Risk, Ratings and the Antagonistic Relationship Between Epistocracy and Democracy: Financial Engineering and Reclaiming Fiscal Sovereignty

Thursday, 2 July 2015: 2:15 PM-3:45 PM
CLM.3.06 (Clement House)
Bartholomew Paudyn, London School of Economics & Political Science, London, United Kingdom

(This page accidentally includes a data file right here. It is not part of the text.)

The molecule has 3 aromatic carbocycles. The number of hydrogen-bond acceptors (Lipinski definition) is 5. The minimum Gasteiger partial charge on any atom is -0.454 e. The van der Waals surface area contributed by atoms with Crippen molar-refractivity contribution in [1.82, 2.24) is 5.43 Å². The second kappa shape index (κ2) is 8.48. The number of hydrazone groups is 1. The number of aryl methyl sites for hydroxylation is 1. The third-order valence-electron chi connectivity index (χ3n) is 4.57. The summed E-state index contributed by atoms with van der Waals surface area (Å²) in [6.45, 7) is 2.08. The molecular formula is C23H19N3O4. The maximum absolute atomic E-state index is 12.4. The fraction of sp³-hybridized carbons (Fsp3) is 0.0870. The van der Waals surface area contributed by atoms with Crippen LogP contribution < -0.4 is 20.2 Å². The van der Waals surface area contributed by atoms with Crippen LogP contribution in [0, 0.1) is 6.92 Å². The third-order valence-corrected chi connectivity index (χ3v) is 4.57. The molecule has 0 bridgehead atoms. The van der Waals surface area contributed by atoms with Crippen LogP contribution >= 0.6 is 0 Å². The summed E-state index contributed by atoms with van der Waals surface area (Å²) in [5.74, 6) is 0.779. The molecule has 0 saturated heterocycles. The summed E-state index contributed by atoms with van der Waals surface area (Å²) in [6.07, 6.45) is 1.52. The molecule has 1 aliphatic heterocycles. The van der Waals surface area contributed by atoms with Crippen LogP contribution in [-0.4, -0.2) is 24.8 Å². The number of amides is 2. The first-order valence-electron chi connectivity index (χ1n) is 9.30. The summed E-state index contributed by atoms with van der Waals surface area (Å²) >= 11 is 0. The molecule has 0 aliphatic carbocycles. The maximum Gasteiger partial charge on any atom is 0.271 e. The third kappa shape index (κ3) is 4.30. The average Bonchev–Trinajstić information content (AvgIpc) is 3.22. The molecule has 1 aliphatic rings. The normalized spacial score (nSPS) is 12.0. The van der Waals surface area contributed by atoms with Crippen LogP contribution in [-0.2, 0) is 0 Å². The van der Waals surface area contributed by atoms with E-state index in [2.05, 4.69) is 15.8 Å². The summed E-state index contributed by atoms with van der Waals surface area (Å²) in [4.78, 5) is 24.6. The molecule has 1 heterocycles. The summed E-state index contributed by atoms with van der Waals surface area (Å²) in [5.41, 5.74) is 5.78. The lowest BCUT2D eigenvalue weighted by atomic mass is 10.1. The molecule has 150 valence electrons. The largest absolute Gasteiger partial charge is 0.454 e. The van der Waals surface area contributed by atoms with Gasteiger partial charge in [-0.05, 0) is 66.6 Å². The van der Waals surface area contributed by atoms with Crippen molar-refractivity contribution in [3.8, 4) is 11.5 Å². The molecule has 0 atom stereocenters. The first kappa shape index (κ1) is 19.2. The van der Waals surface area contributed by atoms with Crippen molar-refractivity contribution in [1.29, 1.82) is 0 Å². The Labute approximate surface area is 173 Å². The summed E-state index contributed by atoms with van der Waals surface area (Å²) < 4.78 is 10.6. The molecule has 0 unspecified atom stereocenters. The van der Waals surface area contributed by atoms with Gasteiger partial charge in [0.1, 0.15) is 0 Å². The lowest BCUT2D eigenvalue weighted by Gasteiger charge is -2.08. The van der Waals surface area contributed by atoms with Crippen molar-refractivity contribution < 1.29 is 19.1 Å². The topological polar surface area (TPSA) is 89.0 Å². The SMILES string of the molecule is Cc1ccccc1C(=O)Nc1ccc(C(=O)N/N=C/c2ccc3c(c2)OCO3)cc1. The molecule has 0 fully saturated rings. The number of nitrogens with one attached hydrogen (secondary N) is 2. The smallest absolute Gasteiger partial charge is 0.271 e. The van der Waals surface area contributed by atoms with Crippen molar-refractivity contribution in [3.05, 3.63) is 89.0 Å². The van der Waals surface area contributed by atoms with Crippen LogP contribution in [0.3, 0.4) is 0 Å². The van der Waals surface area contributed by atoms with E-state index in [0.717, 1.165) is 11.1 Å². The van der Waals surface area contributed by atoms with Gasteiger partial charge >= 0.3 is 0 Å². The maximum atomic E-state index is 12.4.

As democratic governments around the world, but especially the periphery of Europe, struggle to stimulate economic growth while adhering to an austerity doctrine imposed on them my credit markets, the futility of the exercise is becoming evident as deflationary pressures only compound matters. Even more odd is that fact that much of this disinflationary orthodoxy is based on the very precarious financial expertise/modelling which helped to precipitate/exacerbate some of the most severe economic crises in recent memory; especially the recent credit crunch and sovereign debt debacle. Yet, as this paper argues, this risk management remains taken for granted and even promoted as the propitious approach to conducting and governing economic activity. Arguably, nowhere are these abuses as rampant as in the credit ratings space. Credit rating agencies (CRAs) have been criticised as arrogant oligopolists, for their cosy relationships with company management and for being either unbearably slow or excessively shift in passing judgment on a firm or sovereign government; to name but a few. Irrespective of this (persistent) chorus of objections and history of failures, however, CRAs remain a formidable force in the assessment and articulation of creditworthiness – especially problematic in diminishing fiscal sovereignty. While settlements may be extracting fines of US$1.5 billion from key CRAs, such as S&P, the rating model has not fundamentally changed but only witnessed relatively minor modifications. Insofar as sovereign ratings help constitute a ‘fiscal normality/rectitude’ that privileges a disinflationary logic to budgetary relations, this paper problematises how ratings exert an authoritative grip over markets and governments, and whether the most recent regulatory responses are adequate to correct the most egregious elements of ratings? Furthermore, it dissects how the impetus for reform is stymied by the fact that the risk calculus underpinning credit ratings, as a socio-technical devises of control, is aligned with the hegemonic discourse of risk management at the core of corporate practice. The emergence, regeneration and sedimentation of the (neoliberal) politics of limits that results and the authoritative capacity of ratings are constituted and reinforced through their ‘performative’ effects on both investors and CRAs. Yet the distortions inherent in ratings are bound to produce more crises as they only intensify the antagonistic relationship between the programmatic/expertise and the operational/politics dimensions of budgetary governance. Now governments are seeking to reclaim that diminishing fiscal sovereignty; thereby further pitting democracy against epistocracy – knowledge-based rule.